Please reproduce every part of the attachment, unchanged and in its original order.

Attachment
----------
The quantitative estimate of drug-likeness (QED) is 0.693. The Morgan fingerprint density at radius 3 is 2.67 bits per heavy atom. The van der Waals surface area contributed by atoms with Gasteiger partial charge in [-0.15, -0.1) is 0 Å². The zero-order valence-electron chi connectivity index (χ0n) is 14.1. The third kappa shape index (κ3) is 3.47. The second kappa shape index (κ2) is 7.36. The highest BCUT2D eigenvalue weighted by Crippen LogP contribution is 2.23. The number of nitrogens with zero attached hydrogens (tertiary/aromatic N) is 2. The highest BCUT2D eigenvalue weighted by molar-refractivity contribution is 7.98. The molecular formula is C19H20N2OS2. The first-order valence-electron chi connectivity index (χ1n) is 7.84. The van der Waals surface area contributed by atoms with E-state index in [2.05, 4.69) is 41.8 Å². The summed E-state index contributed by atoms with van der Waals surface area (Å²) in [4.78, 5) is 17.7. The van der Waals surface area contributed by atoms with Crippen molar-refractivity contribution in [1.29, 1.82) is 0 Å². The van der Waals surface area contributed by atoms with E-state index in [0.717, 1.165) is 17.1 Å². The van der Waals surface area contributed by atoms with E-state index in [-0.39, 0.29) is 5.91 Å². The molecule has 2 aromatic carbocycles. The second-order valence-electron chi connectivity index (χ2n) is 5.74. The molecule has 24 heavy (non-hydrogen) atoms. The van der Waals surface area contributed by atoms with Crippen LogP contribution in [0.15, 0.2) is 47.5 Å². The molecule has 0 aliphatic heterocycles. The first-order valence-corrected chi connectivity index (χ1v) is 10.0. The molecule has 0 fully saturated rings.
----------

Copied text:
The quantitative estimate of drug-likeness (QED) is 0.693. The Morgan fingerprint density at radius 3 is 2.67 bits per heavy atom. The van der Waals surface area contributed by atoms with Gasteiger partial charge in [-0.15, -0.1) is 0 Å². The zero-order valence-electron chi connectivity index (χ0n) is 14.1. The third kappa shape index (κ3) is 3.47. The second kappa shape index (κ2) is 7.36. The highest BCUT2D eigenvalue weighted by Crippen LogP contribution is 2.23. The number of nitrogens with zero attached hydrogens (tertiary/aromatic N) is 2. The highest BCUT2D eigenvalue weighted by molar-refractivity contribution is 7.98. The molecular formula is C19H20N2OS2. The first-order valence-electron chi connectivity index (χ1n) is 7.84. The van der Waals surface area contributed by atoms with E-state index in [2.05, 4.69) is 41.8 Å². The summed E-state index contributed by atoms with van der Waals surface area (Å²) in [4.78, 5) is 17.7. The van der Waals surface area contributed by atoms with Crippen molar-refractivity contribution in [1.29, 1.82) is 0 Å². The van der Waals surface area contributed by atoms with E-state index in [0.717, 1.165) is 17.1 Å². The van der Waals surface area contributed by atoms with E-state index in [-0.39, 0.29) is 5.91 Å². The molecule has 2 aromatic carbocycles. The second-order valence-electron chi connectivity index (χ2n) is 5.74. The molecule has 24 heavy (non-hydrogen) atoms. The van der Waals surface area contributed by atoms with Crippen LogP contribution in [0.15, 0.2) is 47.5 Å². The molecule has 0 aliphatic heterocycles. The first-order valence-corrected chi connectivity index (χ1v) is 10.0. The molecule has 0 fully saturated rings.